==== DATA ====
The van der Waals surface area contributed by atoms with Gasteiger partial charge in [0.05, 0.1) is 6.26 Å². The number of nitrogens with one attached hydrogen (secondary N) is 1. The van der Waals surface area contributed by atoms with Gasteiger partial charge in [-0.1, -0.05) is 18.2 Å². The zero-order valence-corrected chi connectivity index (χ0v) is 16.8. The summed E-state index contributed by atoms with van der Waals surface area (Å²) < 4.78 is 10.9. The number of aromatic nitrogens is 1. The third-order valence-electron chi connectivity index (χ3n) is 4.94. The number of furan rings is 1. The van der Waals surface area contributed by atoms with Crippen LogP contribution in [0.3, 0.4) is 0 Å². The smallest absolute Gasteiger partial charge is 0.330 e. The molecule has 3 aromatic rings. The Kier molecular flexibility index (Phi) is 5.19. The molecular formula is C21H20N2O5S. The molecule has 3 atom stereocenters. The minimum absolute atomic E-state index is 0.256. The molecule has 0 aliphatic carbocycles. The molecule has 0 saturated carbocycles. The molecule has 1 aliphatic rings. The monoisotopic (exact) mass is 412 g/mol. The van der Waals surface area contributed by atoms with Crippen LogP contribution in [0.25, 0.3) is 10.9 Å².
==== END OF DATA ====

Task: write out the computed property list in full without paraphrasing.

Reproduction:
The van der Waals surface area contributed by atoms with Gasteiger partial charge in [0.05, 0.1) is 6.26 Å². The number of nitrogens with one attached hydrogen (secondary N) is 1. The van der Waals surface area contributed by atoms with Gasteiger partial charge in [-0.1, -0.05) is 18.2 Å². The zero-order valence-corrected chi connectivity index (χ0v) is 16.8. The summed E-state index contributed by atoms with van der Waals surface area (Å²) < 4.78 is 10.9. The number of aromatic nitrogens is 1. The third-order valence-electron chi connectivity index (χ3n) is 4.94. The number of furan rings is 1. The van der Waals surface area contributed by atoms with Crippen LogP contribution in [0.3, 0.4) is 0 Å². The smallest absolute Gasteiger partial charge is 0.330 e. The molecule has 3 aromatic rings. The Kier molecular flexibility index (Phi) is 5.19. The molecular formula is C21H20N2O5S. The molecule has 3 atom stereocenters. The minimum absolute atomic E-state index is 0.256. The molecule has 0 aliphatic carbocycles. The molecule has 0 saturated carbocycles. The molecule has 1 aliphatic rings. The monoisotopic (exact) mass is 412 g/mol. The van der Waals surface area contributed by atoms with Crippen LogP contribution in [0.25, 0.3) is 10.9 Å².